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My fiancé just became a U.S. resident. He's originally from Peru and is a helicopter pilot with some airplane experience as well. He has more than 8000 hours flying helicopters and around 150 airplane hours. He's an instructor pilot in Peru and currently works for the Peruvian Air Force.

I would like to know what does he has to do in order to work in the United States. Is there a different certification he has to get in order to fly either a commercial plane or an helicopter? Where can i get more information about it?

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marked as duplicate by Pondlife, Sean, xxavier, bogl, Ralph J Jan 16 at 15:18

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    $\begingroup$ Welcome to aviation.SE! I think this is a possible duplicate of What are the requirements to convert a license from Iran to USA? The situation described in that question seems very similar to your fiancé's situation; I suggest you review it - including the linked questions - and see if it's helpful. If not, it would be great if you can edit your question or add a comment to tell us what information you still need. $\endgroup$ – Pondlife Jan 16 at 2:16
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Well, first step would be a validation of his PPL, resulting in a US PPL based on the foreign one and only valid with both present. This can be done at an FSDO (Flight Standard District Office) for free. It can be done by mail as well. Also many flight schools experienced with foreign students can arrange it at a fee (usually in the 50 USD range). Going through a flight school may be the fastest way - for a CPL he needs one anyway. (Reference)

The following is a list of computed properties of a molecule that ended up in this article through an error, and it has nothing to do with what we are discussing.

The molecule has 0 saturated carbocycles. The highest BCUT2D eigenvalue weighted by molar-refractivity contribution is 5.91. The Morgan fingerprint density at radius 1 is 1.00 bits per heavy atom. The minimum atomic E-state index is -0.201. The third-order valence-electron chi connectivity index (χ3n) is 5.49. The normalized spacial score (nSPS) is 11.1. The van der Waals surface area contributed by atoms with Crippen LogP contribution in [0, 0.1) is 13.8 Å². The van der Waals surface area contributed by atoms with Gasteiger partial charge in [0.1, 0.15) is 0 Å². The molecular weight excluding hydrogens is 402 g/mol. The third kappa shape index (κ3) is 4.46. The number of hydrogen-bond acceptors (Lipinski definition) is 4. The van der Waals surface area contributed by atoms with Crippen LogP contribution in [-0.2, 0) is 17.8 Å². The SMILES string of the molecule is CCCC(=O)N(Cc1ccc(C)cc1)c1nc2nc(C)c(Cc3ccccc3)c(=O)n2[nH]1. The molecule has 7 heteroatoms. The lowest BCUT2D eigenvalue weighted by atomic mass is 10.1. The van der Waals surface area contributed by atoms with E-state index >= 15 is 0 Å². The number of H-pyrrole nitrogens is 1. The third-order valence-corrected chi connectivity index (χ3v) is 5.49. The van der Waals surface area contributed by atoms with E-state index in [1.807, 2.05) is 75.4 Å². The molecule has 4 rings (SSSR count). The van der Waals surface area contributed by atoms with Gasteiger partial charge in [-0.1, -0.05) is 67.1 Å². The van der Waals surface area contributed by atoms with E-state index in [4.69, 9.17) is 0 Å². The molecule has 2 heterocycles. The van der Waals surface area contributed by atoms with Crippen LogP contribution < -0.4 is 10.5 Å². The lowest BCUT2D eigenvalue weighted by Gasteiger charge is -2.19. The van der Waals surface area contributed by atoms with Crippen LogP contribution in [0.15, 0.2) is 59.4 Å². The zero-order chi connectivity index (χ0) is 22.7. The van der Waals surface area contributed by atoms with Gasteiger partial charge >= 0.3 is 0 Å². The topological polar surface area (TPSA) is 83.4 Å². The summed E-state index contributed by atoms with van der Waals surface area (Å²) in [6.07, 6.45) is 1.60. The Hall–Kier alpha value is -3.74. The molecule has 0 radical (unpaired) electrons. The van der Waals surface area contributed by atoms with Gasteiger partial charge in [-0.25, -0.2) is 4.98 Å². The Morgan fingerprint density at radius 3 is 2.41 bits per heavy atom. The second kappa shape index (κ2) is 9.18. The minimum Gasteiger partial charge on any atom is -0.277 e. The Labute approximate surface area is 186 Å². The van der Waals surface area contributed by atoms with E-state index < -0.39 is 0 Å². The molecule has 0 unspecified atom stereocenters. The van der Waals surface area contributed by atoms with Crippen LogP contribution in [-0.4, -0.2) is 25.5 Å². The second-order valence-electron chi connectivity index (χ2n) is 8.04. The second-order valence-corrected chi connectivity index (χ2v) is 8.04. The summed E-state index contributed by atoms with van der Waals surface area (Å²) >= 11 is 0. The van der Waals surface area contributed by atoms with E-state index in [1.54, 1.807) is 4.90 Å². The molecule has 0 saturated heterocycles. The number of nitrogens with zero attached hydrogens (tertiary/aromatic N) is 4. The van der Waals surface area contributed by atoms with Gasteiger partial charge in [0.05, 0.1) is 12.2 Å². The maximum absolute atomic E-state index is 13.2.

A foreign CPL (and everything else but a PPL, so like an FI) cannot be converted or validated. He will have to go through full process as described in 14 CFR 61.123. This needs signing up to a flight school/instructor. So while his hours will be accounted for, he need to do at least an extensive check ride (usually more than one - as procedures may differ) to convince the instructor to be ready for the practical test, as well as going through all knowledge tests required - and fulfil the language requirement as well.

A (good) school may also be the best place to get more in depth information, as this case may hold many individual details to be considered.

I guess the worst part might be to (re-) learn the standard phrases used in the US vs. what is used in his country of origin. 8000 hours means a lot of experience and deep entrenched radio phrases :))

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